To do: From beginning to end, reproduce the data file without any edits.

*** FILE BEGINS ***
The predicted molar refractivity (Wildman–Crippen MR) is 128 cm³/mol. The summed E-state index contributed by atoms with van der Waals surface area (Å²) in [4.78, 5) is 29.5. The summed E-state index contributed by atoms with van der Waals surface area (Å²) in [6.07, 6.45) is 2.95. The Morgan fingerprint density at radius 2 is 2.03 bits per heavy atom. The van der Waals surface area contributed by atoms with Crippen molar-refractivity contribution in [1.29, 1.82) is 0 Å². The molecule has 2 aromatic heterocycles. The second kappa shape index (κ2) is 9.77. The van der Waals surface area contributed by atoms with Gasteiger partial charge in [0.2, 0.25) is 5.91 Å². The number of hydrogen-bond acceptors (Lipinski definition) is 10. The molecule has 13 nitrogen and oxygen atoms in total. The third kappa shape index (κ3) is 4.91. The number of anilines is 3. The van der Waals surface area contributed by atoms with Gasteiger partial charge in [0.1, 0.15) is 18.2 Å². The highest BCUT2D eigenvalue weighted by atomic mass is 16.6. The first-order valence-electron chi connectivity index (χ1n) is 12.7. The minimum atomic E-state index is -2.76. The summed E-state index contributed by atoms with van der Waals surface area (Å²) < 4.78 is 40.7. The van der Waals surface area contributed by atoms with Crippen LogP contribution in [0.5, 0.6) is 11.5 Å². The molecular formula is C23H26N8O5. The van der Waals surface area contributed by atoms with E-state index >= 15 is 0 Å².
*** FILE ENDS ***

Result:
The predicted molar refractivity (Wildman–Crippen MR) is 128 cm³/mol. The summed E-state index contributed by atoms with van der Waals surface area (Å²) in [4.78, 5) is 29.5. The summed E-state index contributed by atoms with van der Waals surface area (Å²) in [6.07, 6.45) is 2.95. The Morgan fingerprint density at radius 2 is 2.03 bits per heavy atom. The van der Waals surface area contributed by atoms with Crippen molar-refractivity contribution in [1.29, 1.82) is 0 Å². The molecule has 2 aromatic heterocycles. The second kappa shape index (κ2) is 9.77. The van der Waals surface area contributed by atoms with Gasteiger partial charge in [0.2, 0.25) is 5.91 Å². The number of hydrogen-bond acceptors (Lipinski definition) is 10. The molecule has 13 nitrogen and oxygen atoms in total. The third kappa shape index (κ3) is 4.91. The number of anilines is 3. The van der Waals surface area contributed by atoms with Gasteiger partial charge in [0.1, 0.15) is 18.2 Å². The highest BCUT2D eigenvalue weighted by atomic mass is 16.6. The first-order valence-electron chi connectivity index (χ1n) is 12.7. The minimum atomic E-state index is -2.76. The summed E-state index contributed by atoms with van der Waals surface area (Å²) < 4.78 is 40.7. The van der Waals surface area contributed by atoms with Crippen LogP contribution in [0.5, 0.6) is 11.5 Å². The molecular formula is C23H26N8O5. The van der Waals surface area contributed by atoms with E-state index >= 15 is 0 Å².